Paris 2024 Olympic & Paralympic Games

Benoit Tessier/Reuters

The 2024 Summer Olympic and Paralympic Games will be hosted in Paris, France, from July 26 to August 11.

Paris 2024 will be the first Olympic Games which had human rights provisions included in its Host City Contract. This means that, for the first time, Olympic organizers are contractually bound to “protect and respect human rights and ensure any violation of human rights is remedied in a manner… consistent with the United Nations Guiding Principles on Business and Human Rights.” 

In 2017, the International Olympic Committee (IOC) Evaluation Commission 2024 published its assessment of the Paris bid for the Games, which pledged minimal construction of new venues, no displacement of residents and stakeholder engagement with labor unions and affected people. However, since the bidding process began before the IOC’s introduction of human rights-related bidding requirements, there is still a lack of clarity in how Paris 2024 will deliver on its human rights responsibilities. 

In 2021, the organizers of Paris 2024 released a Legacy & Sustainability Plan. Though it does include a ‘responsible purchasing’ strategy that integrates social and environmental considerations into all procurement processes, a social charter adopted with trade unions, and a commitment to “use sport to” promote human human rights, the Plan heavily focuses on environmental and climate concerns over potential human rights impacts of the 2024 Games, which include.

The Paris2024 Olympics Porte de la Chapelle Arena building site is pictured Monday, Jan. 23, 2023 in Paris. AP Photo/Lewis Joly

Labor Rights

Labor rights violations have been reported from workers involved in the construction of the infrastructure and venues for the games, which though less than other mega sporting events, still include 2 new stadiums and the facilities for the Olympic and Media Villages. Migrant workers in France, including Mali national Gaye Sarambounou, have reported exploitation and underpaid wages at sites run by Olympic construction partner Solideo

Sarambounou told the French news agency AFP he was kicked off an Olympic building site, but had been working for three months on construction projects for long hours and less than minimum wage, without overtime. 

“I accepted because I know my situation.. If you don’t have papers, you do all the hard work, all the crappy jobs,” said Sarambounou. “You have no choice. Everyone knows what’s going on, but nobody talks about it.”

Protesters opposed to AI surveillance during the Olympics demonstrating in Paris in December Photograph. Geoffroy van der Hasselt/AFP/Getty Images

Policing & Surveillance

The games could also perpetuate discrimination against marginalized groups, including through security measures that may disproportionately affect communities of color and low-income neighborhoods. The disaster at the 2022 Champions League Final in Paris highlighted the impact of abusive policing tactics and poor crowd control, which put thousands of fans’ lives at risk.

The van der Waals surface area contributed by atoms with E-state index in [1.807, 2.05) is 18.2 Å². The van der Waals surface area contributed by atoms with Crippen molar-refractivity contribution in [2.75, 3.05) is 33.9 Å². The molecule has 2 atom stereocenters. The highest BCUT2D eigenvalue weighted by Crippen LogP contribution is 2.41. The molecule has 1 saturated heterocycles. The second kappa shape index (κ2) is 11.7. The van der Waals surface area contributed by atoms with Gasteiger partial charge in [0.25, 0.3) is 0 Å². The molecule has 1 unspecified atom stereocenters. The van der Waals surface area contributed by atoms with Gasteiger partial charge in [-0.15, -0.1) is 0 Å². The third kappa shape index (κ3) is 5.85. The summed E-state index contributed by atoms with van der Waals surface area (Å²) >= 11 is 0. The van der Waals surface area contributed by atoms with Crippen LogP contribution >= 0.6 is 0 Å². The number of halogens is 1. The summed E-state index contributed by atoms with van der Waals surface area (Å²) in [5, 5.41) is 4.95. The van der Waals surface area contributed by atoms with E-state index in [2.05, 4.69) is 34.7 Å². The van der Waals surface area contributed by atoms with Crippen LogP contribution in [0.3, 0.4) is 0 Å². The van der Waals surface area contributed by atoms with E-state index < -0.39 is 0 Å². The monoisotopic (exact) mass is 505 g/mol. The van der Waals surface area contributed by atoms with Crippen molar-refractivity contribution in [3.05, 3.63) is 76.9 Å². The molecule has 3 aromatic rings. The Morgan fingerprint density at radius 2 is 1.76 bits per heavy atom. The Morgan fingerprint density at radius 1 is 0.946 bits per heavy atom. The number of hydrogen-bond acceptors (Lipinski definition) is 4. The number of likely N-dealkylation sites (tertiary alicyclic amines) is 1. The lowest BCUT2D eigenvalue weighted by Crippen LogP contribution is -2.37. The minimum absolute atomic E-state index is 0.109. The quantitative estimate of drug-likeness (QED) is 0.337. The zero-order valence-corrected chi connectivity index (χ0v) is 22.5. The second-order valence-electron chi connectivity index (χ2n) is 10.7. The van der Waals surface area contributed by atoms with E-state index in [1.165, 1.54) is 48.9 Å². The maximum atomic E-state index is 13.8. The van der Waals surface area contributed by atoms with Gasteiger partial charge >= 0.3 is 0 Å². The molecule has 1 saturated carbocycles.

Additionally, Sport & Rights Alliance partners and other civil society organizations have strongly condemned the proposed use of algorithm-driven cameras to detect suspicious events in public spaces for its serious threat to the right to protest, democratic principles and other civic freedoms and its potential to increase racial discrimination. The French National Assembly, with its approval of this camera system, has made France the first European Union country to legalize such wide-reaching AI-powered surveillance.

Agnes Callamard, Secretary General of Sport & Rights Alliance partner Amnesty International, called out the law’s potential to “amplify racist policing and threaten the right to protest” – a real risk given the Olympic Games’ long history of opening doors for laws that continue to infringe upon civil liberties and human rights long after the Games are over.

Freedom of Expression 

The games could also restrict freedom of expression and peaceful assembly, particularly in the context of protests against the games. In the lead-up to the 2024 games, there have already been protests against the displacement of communities and the environmental impact of the games. There is a risk that these protests could be met with excessive force or repression, especially in light of the increased security and surveillance. Given the IOC’s continued lack of clarity on its athlete protest policy (Rule 50) and France’s ban on the wearing of hijab in organized sports, athletes’ rights to free expression also remain at risk. 

Paris 2024 During the Olympic Days, in Paris, France, on June 24, 2017. © Ville de Paris / Paris 2024

Going for Gold: Sport for a Better World

The IOC has claimed this Olympics will demonstrate more than ever that “sport has a unique power to help create a better world.” To make this promise a reality, the IOC and the Paris 2024 organizers cannot just focus on environmental sustainability or promoting the health benefits of sport among its citizens. Instead, they must ensure the Games do not cause or contribute to human rights abuses – either in preparation for or during the competition. The IOC must also seek to prevent, mitigate, and provide solutions for negative human rights impacts that are linked to their operations, even if they have not directly contributed. 

This includes respecting and protecting labor rights, freedom from discrimination, privacy, freedom of association and expression, and all human rights – and ensuring access to remedy when these rights are violated – for all who attend, work at or compete at Paris 2024.

Learn More

Explore these resources to learn more about the work to advance human rights in and around Paris 2024 – and stay tuned for additional research, news, and ways to get involved.